Category Archives: Judith Kerr

Mog the Forgetful Cat


I think the Judith-Kerr-reading-world can be split into those who love Mog and those who love The Tiger Who Came to Tea. My sister always dreamed of tea parties with a tiger whereas I am firmly in the Mog camp. The books are so cleverly written with such humour and Mog is the perfect unintentional heroine.

For those who don’t know, Mog is a cat owned by the Thomas family. She has modest aims in life (to eat eggs, to chase birds) yet through a series of coincidences she somehow ends up saving the family from calamity (often calamities of her own making) and being labelled a hero.

There is a touching domesticity to the Mog books with glimpses of the reality of family life (the peas meant for dinner spilt on the floor, the crumpled window-box flowers.) Kerr based the Thomas’s on her own family. Thomas is her husband’s first name, the children are called Debbie and Nicky – Kerr’s own children’s middle names, and the house is based on Kerr’s family home in London.

Despite her obvious foibles Mog is a character with whom children can empathise. When she is feeling persecuted she runs out of the house and into the garden where she ‘sat in the dark and thought dark thoughts.’ What a perfectly concise way to capture that sense of wanting to run away and hide when emotions become too much.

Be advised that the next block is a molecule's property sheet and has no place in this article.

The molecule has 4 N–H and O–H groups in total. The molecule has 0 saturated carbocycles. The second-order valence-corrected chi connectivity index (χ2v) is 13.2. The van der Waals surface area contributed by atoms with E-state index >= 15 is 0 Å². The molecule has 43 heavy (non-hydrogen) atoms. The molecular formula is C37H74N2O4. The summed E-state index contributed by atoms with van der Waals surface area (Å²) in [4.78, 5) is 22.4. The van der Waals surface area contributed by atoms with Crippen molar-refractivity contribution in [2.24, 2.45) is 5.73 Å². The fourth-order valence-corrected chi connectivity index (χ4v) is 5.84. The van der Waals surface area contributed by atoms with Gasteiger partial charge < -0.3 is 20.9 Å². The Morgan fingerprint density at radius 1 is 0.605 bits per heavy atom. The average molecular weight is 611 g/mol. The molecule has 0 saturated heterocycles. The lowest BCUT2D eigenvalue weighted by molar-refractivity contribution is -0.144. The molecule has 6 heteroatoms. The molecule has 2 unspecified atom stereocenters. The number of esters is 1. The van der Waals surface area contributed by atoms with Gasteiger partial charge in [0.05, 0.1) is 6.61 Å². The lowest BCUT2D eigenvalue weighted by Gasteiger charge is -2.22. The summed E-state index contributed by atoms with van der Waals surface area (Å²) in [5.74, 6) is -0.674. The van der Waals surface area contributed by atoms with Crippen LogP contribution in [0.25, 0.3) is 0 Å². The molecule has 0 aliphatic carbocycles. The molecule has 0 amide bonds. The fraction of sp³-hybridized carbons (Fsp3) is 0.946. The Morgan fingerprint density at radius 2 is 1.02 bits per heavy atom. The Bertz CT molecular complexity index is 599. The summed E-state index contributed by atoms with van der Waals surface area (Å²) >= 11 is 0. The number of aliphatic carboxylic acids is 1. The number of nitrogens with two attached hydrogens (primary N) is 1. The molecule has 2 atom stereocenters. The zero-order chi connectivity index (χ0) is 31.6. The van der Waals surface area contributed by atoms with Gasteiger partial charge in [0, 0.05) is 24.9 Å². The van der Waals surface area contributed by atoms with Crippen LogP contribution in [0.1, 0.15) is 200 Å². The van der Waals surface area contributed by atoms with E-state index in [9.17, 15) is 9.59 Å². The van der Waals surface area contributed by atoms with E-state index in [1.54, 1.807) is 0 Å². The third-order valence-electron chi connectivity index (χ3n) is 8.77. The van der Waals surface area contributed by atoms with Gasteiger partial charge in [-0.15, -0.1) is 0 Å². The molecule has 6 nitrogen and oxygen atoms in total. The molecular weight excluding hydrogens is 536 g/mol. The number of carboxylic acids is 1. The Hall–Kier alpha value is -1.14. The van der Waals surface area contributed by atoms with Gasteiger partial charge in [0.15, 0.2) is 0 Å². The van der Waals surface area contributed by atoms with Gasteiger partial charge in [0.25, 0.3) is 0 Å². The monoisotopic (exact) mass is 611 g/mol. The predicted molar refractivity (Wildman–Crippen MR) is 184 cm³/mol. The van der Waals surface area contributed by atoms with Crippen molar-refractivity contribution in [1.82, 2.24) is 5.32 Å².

The book is written with such a clever use of dramatic irony. Kerr’s turn of phrase transforms Mog’s forgetfulness into being truly hilarious. And it contains one of the best scenes in children’s literature. At the end of the story (*spoiler*) the burglar is seen being arrested by the policeman, but not before he’s finished having a cup of tea with the family. Redemption for all.

Heroine rating: 3/5


The Tiger Who Came To Tea


TTWCTT has not one but two central female characters: Sophie and her mother. It even almost passes the Bechtel test as it opens with them having a conversation together at the table (unfortunately all the visitors Mummy suggests are male but still, pretty close.)

If you haven’t read it you really should. It is lots of people’s favourite picture book and it is easy to see why. It is such an absurd premise with such vibrant pictures. (I personally am a bit more of a fan of Mog – review to come in the future.)

It may lose a couple of feminist points on the very heteronormative family. Sophie’s mummy is a housewife and her daddy goes out to work. It is also daddy who comes home and solves the problem of what to eat for dinner. However, you could also read the book in a way which reflects the spirit of second wave feminism (it was published in 1968.) The tiger could be an imagined excuse that Mummy tells Daddy to explain why she hasn’t conformed to her role and gone shopping and prepared dinner… but that may be a bit of a stretch.

Michael Rosen suggests that the Tiger might represent of a much darker threat. Judith Kerr grew up in 1930s Germany. Her father was a Jewish intellectual and on a Nazi death list and they managed to escape to Prague in 1933, something that she later wrote about in the semi-autobiographical (and excellent) When Hitler Stole Pink Rabbit. So she knows a thing or two about dangerous people coming into your house and ruining the happy home.

Heroine rating: 3/5